E-Learning for the BC Tech Industry 

An opinionated monthly column exploring the current use, future potential, and commercial value of e-learning in BCs high tech sector.

Blown Away by RSS Feeds & Blogs: July 25th, 2003


By Paul Stacey


Its been quite a while since a technology "blew me away" but last Friday I had one of those Eureka moments while riding the bus from downtown Vancouver to White Rock where I live - all because of RSS feeds & blogs. I'm still exploring and digging deeper into RSS but let me share the chronicle so far.


I've been wanting to investigate RSS feeds ever since I heard Stephen Downes talk about them at the IMS Technical Forum in February. Stephen's IMS presentation is available at:



Of course the first challenge is deciphering the tech talk. What the heck does RSS stand for anyway? So, lets get some of the technical aspects out of the way up front.


Standing for Rich Site Summary (RDF Site Summary or Really Simple Syndication depending on who you talk to), RSS is a kind of Extensible Markup Language (XML) application that adheres to the World Wide Web Consortium's Resource Description Framework (RDF). From an application point of view RSS is widely used as a method of "feeding" (distributing, syndicating) news or other web content from an online publisher to web users.


Headline news is only one form of content that can be distributed with an RSS feed. The most exciting use may turn out to be weblog (blog) feeds. And what is a "blog"?


According to http://www.whatis.com, "On a Web site, a blog, a short form for weblog, is a personal journal that is frequently updated and intended for general public consumption. Blogs generally represent the personality of the author or the Web site and its purpose. Topics sometimes include brief philosophical musings, commentary on Internet and other social issues, and links to other sites the author favors. The essential characteristics of the blog are its journal form, typically a new entry each day, and its informal style. The author of a blog is often referred to as a blogger. People who post new journal entries to their blog may often say they blogged today, they blogged it to their site, or that they still have to blog."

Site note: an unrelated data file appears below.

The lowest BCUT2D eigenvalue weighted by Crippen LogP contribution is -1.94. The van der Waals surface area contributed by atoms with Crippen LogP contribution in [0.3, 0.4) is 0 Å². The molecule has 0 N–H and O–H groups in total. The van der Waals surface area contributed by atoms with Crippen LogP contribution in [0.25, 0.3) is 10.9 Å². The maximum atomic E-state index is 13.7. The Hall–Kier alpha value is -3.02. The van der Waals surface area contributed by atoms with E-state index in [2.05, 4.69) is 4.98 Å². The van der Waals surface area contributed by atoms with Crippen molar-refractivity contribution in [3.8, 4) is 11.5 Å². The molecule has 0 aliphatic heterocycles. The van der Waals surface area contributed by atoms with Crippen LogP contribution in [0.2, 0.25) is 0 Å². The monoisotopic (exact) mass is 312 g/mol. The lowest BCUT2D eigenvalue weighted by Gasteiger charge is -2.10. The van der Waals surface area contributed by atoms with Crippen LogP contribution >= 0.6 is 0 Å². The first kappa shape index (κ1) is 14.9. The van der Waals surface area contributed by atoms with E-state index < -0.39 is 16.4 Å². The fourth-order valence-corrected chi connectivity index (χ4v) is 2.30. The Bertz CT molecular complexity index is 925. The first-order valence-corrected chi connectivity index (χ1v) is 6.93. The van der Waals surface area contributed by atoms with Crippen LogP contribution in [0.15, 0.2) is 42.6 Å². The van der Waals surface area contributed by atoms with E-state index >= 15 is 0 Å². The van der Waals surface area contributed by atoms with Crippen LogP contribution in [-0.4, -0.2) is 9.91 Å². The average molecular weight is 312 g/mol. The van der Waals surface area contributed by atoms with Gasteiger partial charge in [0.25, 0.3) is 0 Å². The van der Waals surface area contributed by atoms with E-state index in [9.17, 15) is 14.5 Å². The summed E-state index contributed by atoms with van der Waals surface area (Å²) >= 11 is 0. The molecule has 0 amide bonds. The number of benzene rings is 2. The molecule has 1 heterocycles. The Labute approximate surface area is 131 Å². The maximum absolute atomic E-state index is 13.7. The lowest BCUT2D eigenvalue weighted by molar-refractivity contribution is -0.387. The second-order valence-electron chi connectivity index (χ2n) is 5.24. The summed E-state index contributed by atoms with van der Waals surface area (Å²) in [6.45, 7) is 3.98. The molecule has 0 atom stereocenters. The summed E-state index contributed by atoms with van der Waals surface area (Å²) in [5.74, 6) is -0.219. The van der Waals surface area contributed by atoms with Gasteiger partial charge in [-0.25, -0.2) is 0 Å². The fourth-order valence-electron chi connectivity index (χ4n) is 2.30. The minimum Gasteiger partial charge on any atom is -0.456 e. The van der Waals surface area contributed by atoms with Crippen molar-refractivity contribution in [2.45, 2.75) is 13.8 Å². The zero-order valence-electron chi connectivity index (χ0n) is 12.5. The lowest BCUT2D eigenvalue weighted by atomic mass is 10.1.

If you want to know more about the weblog phenomena you've got to read "We've Got Blog - How Weblogs Are Changing Our Culture", from the editors of Perseus Publishing. Quoting from this book, weblogs are typically "a mixture in unique proportions of links, commentary, and personal thoughts and essays." Weblogs are pithy. Longer commentary is often done as a separate essay. I think of these e-learning columns I write as essay form weblogs.


But all these definitions don't do justice to the full character of weblogs. "We've Got Blog" gives the full spectrum of weblog evolution over time. Wildly popular weblogs can be stream of consciousness and personality infused like:


http://www.peterme.com, or


Weblogs are frequently irreverent.


While weblogs are a form of personal publishing, increasingly people are using them as part of their media coverage. Some media organizations have begun to treat weblogging as a form of journalism. See:



Picking up the thread on RSS, publishing content, such as news headlines or weblogs, involves creating an RSS XML file describing the content being published and identifying specifically where that content is on the web server. This RSS file is essentially made up of meta data and sits on the web server along with the content. RSS aggregators are then able to read the RSS files, aggregate the content, and distribute it as a syndicated feed to users.


Instead of me having to seek out a website I subscribe to feeds which appear automatically at set intervals of time - say every hour.